Through the majority of my adolescent years, my self-esteem and confidence were about the size and strength of a toothpick. Self-esteem and confidence regard how we feel about ourselves, how we see ourselves, and ultimately what we think about ourselves. Do we have positive, kind thoughts about ourselves, with a strong belief in who we are? How do we generally feel about ourselves? If this isn’t fostered within us from a young age, or we aren’t taught how to build ourselves up, we go seeking it elsewhere. So when I say my self-esteem was terribly low, I mean that I didn’t have a strong foundation for it and thus sought other ways in which I believed would raise my confidence. What I failed to see during this time, was how my self-confidence and esteem could come from within and were totally independent of anyone else.

I based my self-esteem and confidence strongly on the words and opinions of others. If a person thought good about me, that must mean I was good. Conversely, if they felt dislike towards me, then I must be unlikable. If you, like me, have ever hung how you felt about yourself on the word of another, then you know how easily it can turn south when that word is unkind. This created a fragile, unstable self-esteem which I associate to be like a toothpick. What I failed to understand was that my self-esteem, how I felt about myself, could come from me. I didn’t see at the time that I could build myself up by focusing on, and highlighting, the qualities and attributes within myself that made me a good person. Instead of recognizing my own authenticity and finding confidence in that, I found myself taking on the traits of others and trying to mimic them in appearance. If they were so confident and assured of themselves, then maybe I could have that same confidence and assurance if I looked and dressed as they did. I told myself at one point, “be just as skinny as them”. And so, I became what was dangerously thin given my height. This didn’t miraculously give me a new found confidence in myself or raise my self-esteem. No, because my confidence and self-esteem still depended on others I was off to find that next potential confidence booster.Separating myself from this mindset and learning how to build my self-esteem and confidence based on entirely different principles was a lengthy process. But in spite of this, it was one of the greatest acts of kindness I could have shown myself. Once my self-esteem and confidence came from within and I had come to love and embrace myself, no one could take that away. It doesn’t hinge on the word of another or depend on anyone other than myself. You can do this too, you can have your own confidence and self-esteem independent of anyone else. Highlight and focus on the wonderful qualities and talents within you that are worth believing in and feeling good about. Your empathy, kindness, grit, etc.- use these to build yourself up. Concentrate on the internal qualities rather than external, because looks will fade with time. Not sure where or how to start? How about positive, uplifting affirmations? These affirmations are personally my go-to, as I find them to be so simple yet so impactful. There are any number you can find on the internet with the click of a button. There are also many guided meditations you could use, or you may find meaning in various books or TED talks. Check out the link below for a great article to scroll through that also gives some book suggestions and positive affirmations to use. I have also included a link to YouTube for a wonderful and very powerful TED talk about self-esteem given by Niko Everett. Invest in yourself, and build that confidence and self-esteem so high it rivals the tallest mountains and skyscrapers on the planet.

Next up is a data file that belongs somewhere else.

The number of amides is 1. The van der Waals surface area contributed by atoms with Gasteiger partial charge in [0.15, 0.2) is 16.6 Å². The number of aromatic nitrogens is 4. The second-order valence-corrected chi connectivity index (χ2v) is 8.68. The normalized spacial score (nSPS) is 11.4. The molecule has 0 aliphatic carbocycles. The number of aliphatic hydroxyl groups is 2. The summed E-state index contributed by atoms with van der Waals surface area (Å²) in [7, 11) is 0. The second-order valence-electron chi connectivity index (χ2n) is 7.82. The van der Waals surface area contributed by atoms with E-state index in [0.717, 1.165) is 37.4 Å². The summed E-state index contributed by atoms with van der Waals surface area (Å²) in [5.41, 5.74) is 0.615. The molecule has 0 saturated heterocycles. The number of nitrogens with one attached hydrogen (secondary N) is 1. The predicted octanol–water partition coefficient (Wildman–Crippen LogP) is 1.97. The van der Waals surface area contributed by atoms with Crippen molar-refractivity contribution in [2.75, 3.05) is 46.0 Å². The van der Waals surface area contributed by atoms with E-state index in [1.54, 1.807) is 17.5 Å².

https://positivepsychology.com/self-worth/ 
https://youtu.be/uOrzmFUJtrs

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Rikki Ray graduated from Concordia University-Austin, with her Bachelor’s of Science in Biology and a minor in Psychology. Once she discovered how much she enjoyed these two fields, she decided she wanted to pursue getting her MD to become a Child and Adolescent Psychiatrist. Rikki has always loved interacting and connecting with youth. She wants to directly work with kids and teens in a mental health setting, and support them in navigating their lives with mental illness. In her spare time, Rikki enjoys the experience of trying new things, and recently took up ice skating. She also enjoys journaling, hiking and being outdoors, checking out local food joints, discussing Harry Potter, and is always down to grab a cup of coffee (or two)! She hopes to provide Alonesy readers with content that is both authentic and relatable.

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